some really nice things about Tammy in the bottom half of article....
An Apple Blossom alternative
By Tommy Keeler Jr. (column)
CHARLOTTESVILLE — While many in the area may be excited for this week's Apple Blossom, I am not one of them.
The idea of huge crowds gathered around to party and watch a couple parades just isn't for me. For those like me that want to get away from Apple Blossom this year — there is an alternative.
There are crowds and celebrities involved and it involves the greatest game in the world. For the fifth straight year the Boyd Tinsley $50,000 USTA Women's Pro Tennis Championships are back in Charlottesville at the Boar's Head Sports Club.
The Women's Pro Circuit is like the minor leagues of tennis, except they still earn points for the WTA Tour.
Some are players that have been successful in the past, but may have been slowed down by injuries or other speedbumps that have come along in their career. Some are young players who are trying to get their feet wet on the tour and make it to the big time. Others are just players who have never been able to get over the hump and make it to the main tour. Usually for those players, winning means everything.
It's not unusual to see players throwing their rackets in disgust or fuming over their play. The intensity level is at its highest and for many winning secures a plane ticket to their next event.
During the early rounds players have to retrieve their own balls. It's a far cry from the U.S. Open which is part of what makes it interesting.
Most of the top players in the world have come through the Men's and Women's Pro Circuit, including Andy Roddick, James Blake, Maria Sharapova, Justine Henin and Amelie Mauresmo.
The tournament in Charlottesville has seen its share of stars in its five years. In the tournament's first year, Serbia's Jelena Jankovic lost in the final to American Erika de Lone. Jankovic is now ranked No. 7 in the world. In 2003, Anna Kournikova played what turned out to be her final professional match in Charlottesville.
Now there's an interesting piece of trivia.
Kournikova lost that match to Bruna Colosio. If you knew that you're an even bigger tennis junkie than me and probably should get a life.
This year's Boyd Tinsley field is the best in the event's five years. The tournament suffered a blow on Monday when American Ashley Harkleroad (No. 73 in the world) withdrew due to fatigue from playing in several tournaments in a row. Some may remember that I once wrote in a column that Harkleroad would one day crack the top 10. Much like Charles Barkley stood by his comments Sunday night that the Bay Area sucks, I am standing by mine that Harkleroad will make the Top 10 someday. However, I'm not saying the Bay Area sucks, I've never been there and I'm sure it's a great place (no hate mail please).
While the absence of Harkleroad would be a crushing blow to some Pro Circuit tournaments, that is not the case in Charlottesville. Last week they gave a wild card to American Meghann Shaughnessy (No. 55) and so she has taken Harkleroad's No. 1 seed. Shaughnessy has been ranked as high as No. 11 in the world and is trying to prepare for next month's French Open.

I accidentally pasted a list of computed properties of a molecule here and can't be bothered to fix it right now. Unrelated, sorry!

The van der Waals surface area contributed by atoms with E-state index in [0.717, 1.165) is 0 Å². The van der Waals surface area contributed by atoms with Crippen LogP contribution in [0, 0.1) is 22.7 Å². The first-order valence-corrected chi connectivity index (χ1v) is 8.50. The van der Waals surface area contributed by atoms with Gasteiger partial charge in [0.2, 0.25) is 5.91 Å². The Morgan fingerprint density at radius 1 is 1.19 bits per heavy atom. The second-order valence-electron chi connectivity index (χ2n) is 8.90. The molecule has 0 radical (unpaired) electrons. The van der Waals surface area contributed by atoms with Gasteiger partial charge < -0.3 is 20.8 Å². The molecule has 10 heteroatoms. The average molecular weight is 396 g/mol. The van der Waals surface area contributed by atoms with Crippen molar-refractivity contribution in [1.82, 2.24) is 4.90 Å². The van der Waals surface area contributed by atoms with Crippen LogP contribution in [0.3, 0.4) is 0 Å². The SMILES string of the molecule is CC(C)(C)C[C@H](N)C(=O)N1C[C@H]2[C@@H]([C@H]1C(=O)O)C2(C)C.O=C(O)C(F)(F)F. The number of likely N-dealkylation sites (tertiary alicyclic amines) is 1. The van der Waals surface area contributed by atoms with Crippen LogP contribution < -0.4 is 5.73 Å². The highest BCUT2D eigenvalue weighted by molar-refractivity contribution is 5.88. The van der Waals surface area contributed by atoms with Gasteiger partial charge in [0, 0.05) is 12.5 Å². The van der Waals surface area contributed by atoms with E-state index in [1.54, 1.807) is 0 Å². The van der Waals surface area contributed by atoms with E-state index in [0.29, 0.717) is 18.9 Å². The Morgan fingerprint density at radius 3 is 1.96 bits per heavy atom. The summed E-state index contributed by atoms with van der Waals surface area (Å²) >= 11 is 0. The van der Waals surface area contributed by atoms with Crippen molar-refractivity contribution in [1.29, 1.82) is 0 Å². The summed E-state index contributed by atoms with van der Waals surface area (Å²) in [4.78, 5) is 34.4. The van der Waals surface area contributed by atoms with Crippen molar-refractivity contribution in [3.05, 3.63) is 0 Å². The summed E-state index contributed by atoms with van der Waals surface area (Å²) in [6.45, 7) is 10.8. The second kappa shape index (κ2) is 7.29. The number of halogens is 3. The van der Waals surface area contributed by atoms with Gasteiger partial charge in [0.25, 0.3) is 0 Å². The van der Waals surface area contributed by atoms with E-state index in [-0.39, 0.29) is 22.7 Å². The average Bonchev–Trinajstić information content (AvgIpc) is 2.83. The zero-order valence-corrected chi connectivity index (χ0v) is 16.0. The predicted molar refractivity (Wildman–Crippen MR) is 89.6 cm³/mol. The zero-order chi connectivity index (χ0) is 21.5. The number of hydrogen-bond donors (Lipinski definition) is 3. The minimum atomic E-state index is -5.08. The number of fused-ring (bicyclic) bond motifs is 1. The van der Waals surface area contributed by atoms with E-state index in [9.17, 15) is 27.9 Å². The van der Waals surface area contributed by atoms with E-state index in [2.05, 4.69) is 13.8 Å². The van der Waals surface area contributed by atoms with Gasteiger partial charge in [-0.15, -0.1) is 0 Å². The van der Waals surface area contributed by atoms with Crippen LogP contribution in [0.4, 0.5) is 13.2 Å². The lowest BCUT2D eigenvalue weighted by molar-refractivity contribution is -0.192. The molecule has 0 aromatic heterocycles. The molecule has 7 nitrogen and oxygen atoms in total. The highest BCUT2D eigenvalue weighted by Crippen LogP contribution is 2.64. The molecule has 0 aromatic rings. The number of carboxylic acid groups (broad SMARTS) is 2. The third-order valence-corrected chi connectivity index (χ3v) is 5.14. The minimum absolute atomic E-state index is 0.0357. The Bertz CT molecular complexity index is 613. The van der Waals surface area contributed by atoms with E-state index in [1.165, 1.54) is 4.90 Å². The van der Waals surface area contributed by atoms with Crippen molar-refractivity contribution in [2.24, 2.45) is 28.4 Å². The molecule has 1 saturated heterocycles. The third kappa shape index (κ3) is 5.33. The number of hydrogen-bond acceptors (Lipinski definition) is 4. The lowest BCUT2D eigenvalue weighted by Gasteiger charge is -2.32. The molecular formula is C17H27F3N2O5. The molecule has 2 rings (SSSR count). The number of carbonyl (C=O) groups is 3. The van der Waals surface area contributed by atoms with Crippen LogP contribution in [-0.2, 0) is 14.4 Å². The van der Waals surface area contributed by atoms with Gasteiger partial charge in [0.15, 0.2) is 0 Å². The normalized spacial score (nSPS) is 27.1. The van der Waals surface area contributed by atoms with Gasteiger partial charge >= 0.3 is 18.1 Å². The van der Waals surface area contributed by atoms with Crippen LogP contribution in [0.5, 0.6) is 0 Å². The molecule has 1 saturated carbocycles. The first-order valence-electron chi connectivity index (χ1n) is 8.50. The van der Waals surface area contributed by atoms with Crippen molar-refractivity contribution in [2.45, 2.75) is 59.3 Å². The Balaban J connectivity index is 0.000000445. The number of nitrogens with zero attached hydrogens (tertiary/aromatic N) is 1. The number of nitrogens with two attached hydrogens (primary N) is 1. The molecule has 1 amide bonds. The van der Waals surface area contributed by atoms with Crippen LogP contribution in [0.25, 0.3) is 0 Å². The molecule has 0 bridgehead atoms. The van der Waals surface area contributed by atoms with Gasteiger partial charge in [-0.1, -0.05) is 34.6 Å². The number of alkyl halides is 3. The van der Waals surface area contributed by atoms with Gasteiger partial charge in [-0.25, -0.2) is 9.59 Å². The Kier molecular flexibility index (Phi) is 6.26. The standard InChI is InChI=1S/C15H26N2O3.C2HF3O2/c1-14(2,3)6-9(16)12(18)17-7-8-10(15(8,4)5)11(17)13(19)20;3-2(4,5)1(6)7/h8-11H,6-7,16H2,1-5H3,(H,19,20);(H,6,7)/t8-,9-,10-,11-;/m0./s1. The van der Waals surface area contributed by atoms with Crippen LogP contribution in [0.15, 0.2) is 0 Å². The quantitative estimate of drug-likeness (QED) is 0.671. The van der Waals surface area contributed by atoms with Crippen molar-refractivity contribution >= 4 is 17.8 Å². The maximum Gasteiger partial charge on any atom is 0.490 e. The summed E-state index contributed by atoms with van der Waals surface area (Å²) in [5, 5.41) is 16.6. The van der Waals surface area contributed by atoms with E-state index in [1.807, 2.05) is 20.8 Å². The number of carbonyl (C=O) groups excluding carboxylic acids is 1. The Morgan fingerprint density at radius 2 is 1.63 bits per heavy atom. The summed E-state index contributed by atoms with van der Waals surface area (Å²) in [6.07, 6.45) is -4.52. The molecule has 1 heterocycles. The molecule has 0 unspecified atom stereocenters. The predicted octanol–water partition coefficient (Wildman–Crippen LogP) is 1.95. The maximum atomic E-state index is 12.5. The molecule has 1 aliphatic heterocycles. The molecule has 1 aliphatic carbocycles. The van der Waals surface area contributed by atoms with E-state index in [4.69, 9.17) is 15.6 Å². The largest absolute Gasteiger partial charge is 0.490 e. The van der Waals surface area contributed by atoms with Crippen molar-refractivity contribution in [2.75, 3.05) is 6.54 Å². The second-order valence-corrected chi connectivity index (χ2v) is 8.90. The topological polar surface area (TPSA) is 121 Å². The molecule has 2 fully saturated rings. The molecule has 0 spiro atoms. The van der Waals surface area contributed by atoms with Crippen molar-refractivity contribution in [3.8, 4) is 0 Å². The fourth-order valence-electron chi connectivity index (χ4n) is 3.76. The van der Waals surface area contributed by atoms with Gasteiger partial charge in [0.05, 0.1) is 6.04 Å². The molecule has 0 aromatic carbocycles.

The Charlottesville tournament also features 16-year-old American Madison Brengle (No. 286) and former top 10 player Brenda Schultz-McCarthy. Schultz-McCarthy (No. 234), of Netherlands, once reached No. 7 in the world. The 36-year-old retired, but has returned to the tour this year.
Several players who have athletic fathers are also playing this week.
American Carly Gullickson (No. 203) is the daughter of former Major League Baseball pitcher Bill Gullickson and American Riley Banks is the daughter of former University of Texas star and NBA player Lance Banks, who is now the Assistant General Manager of the Cleveland Cavaliers.
Another daughter of a famous celebrity, Alexandra Stevenson, tried to qualify for the tournament but came up in short in her match on Monday. Of all the players in the tournament, the most talented may be the youngest of them all — 14-year-old Belgian Tamaryn Hendler.
Remember that name and, if you get a chance, you should go watch the talented youngster play. She hits the ball as hard as anyone in the tournament and has a solid serve for being only 14. She's trying to make history this week as she attempts to qualify for her first professional tournament and earn her first ranking points.
"It feels good to be playing at such a high level," Hendler said after winning her second-round qualifying match. "It's really nice to know I can beat some of the older players."
Hendler defeated veteran Petra Rampre, of Slovakia, on Monday and with a win today she will qualify for the main draw. Hendler trains at the Nick Bollettieri Tennis Academy and is coached by Bollettieri, who has coached many top pros in the past. Hendler is in Charlottesville with her dad, Mark, this week.
Last weekend Hendler made her professional debut on the grandest of stages. She represented Belguim in the Fed Cup against the United States in Winston Salem, N.C., where she played doubles with Caroline Maes against American's Lisa Raymond and Vania King. They lost the match 6-1, 6-2, but it was something Hendler said she won't forget.
"Now that was an experience," she said. "Everyone was rooting against me. The fans were all stomping their feet and chanting 'USA.' I got to meet Serena and Venus [Williams] and I learned a lot from them."
Hendler has a poise about her that's beyond her years and, with a strong support system, I think she will be a Top 10 player someday (I know you've heard that before, but this one you can take to the bank).
If you head out to Charlottesville this week you can see a star before they become big and also see some exciting tennis.
Who needs parades and crowded streets when you can catch several rising stars playing the world's greatest game?
* Contact Tommy Keeler Jr. at firstname.lastname@example.org
Friday, May 04, 2007